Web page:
Kenya Top Stories


Girls First Finance Launch App That Target Girls At Risk Of Sexual Exploitation

A new app is being launched this week to provide mentoring, counselling, budget tracking and affordable student loans that target girls at risk of sexual exploitation from sponsors in Kenya.
Girls First Finance is an initiative that supports the education and professional development of the girl child in her transition to womanhood. The app is being privately released for Android today to the students of St. Therese Vocational Training Centre and will be publicly available on July 1st. The first pilot of student loans will start in Kenya in October 2022. 
Poverty and access to education are major challenges for African youth, especially young girls. Students are particularly excluded from higher education because of the lack of student loan financing options outside of government. 
“At HELB, we have over 40,000 students at any time seeking emergency funds to supplement their HELB loans. Not every student loan product can match government interest rates but, to the extent that more students are taking out predatorial mobile loans to bridge their funding gaps, we should encourage private lenders who can offer sustainable loans at scale.” Charles Ringera, CEO HELB, and Advisory Board Member of GFF.
Research indicates that this lack of options for Kenyan girls (and increasingly boys) allows older adults to sexually exploit them in exchange for financial support for school through the “sponsors” culture that has proliferated Kenya with social media. Recent studies suggest that as much as 25% to 50% of girls are enveloped into the sponsor culture at some point during their schooling. 
Equally, the prominence of sex-for-grades exploitation within school increasingly affects those fortunate enough to attend. A 2019 Action Aid study indicated that nearly 60% of students were adversely exploited by professors or higher education staff. These issues of access and exploitation are what GFF seeks to solve through its mobile app being launched this week.
“The exploitation of girls and women is the largest pandemic in the history of humanity. Almost every woman and girl has at least one story of gender-based violence. It transcends class, race, and country. But no young person should ever be forced to knowingly compromise her dignity just to manifest her education dreams.” says Andrea Pizziconi, Girls First Finance’s founder. “Sugar daddies and sponsors have become a culturally accept norm around the world. But the practice is tantamount to child abuse causing profound damage to girls and boys lacking alternatives to fund their education.”GFF is launching the app first for private distribution to the girls of St. Therese Vocational Centre in Karen. Through the generosity of a private foundation, GFF is able to build a cohort of test users this week before making the app available to the public on July 1st. While students of St. Therese will have the first crack at using the app, the pilot will soon expand to involve approximately 3,000 girls from across the country. And after July 1st, the general public can sign up to gain access as well.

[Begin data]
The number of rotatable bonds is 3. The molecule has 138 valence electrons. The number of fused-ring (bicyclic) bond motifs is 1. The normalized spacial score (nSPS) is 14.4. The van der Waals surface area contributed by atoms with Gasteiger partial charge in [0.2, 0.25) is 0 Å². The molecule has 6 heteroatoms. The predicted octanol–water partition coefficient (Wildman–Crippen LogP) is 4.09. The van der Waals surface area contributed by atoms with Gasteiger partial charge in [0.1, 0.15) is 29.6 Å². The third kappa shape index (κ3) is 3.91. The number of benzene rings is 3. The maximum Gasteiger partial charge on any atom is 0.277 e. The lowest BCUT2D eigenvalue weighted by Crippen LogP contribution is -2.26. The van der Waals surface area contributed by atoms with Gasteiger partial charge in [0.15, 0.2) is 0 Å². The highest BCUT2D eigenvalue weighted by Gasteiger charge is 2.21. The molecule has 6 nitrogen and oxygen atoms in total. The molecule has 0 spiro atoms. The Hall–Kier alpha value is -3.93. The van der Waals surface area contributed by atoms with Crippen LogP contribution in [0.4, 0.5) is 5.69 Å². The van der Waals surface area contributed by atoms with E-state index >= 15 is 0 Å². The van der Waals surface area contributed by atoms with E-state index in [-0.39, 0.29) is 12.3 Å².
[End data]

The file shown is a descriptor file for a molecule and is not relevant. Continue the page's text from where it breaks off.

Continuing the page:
New features of the app will be rolled out over the coming weeks and months with early features offering budget planning tools, daily news feeds and advice from prominent women around the world as well as matching services connecting users to mentors and counselors. The latter feature is supported through a pilot partnership with the Kenya Association of Professional Counselors. KAPC’s trained counselors will provide deeply discounted therapy sessions for users of the app recognizing how many traumatized and exploited girls now need support to heal. Director of KAPC Elias Gikundi decided to partner with Girls First Finance out of recognition that mental health access must be democratized urgently to serve our most vulnerable youth. 
The public can support GFF’s users by signing up to become a certified mentor or life coach, by joining a “crew” of four to support each young user’s financial health or eventually by posting gigs and jobs targeting young women. Mentor training is easily available online for those who sign up with GFF. Pilot mentors have already been recruited by GFF’s Kenyan team with efforts led by GFF’s Program Officer Mercy Kalung’e.
Through this app, Girls First Finance will begin to connect Kenya’s most vulnerable girls to the world and will soon prove that, regardless of what has happened to a girl in the past, she can be empowered back to full mental health all while showing that unbanked vulnerable girls given the right support are likely the most responsible loan borrowers the banking sector has far too long overlooked. 

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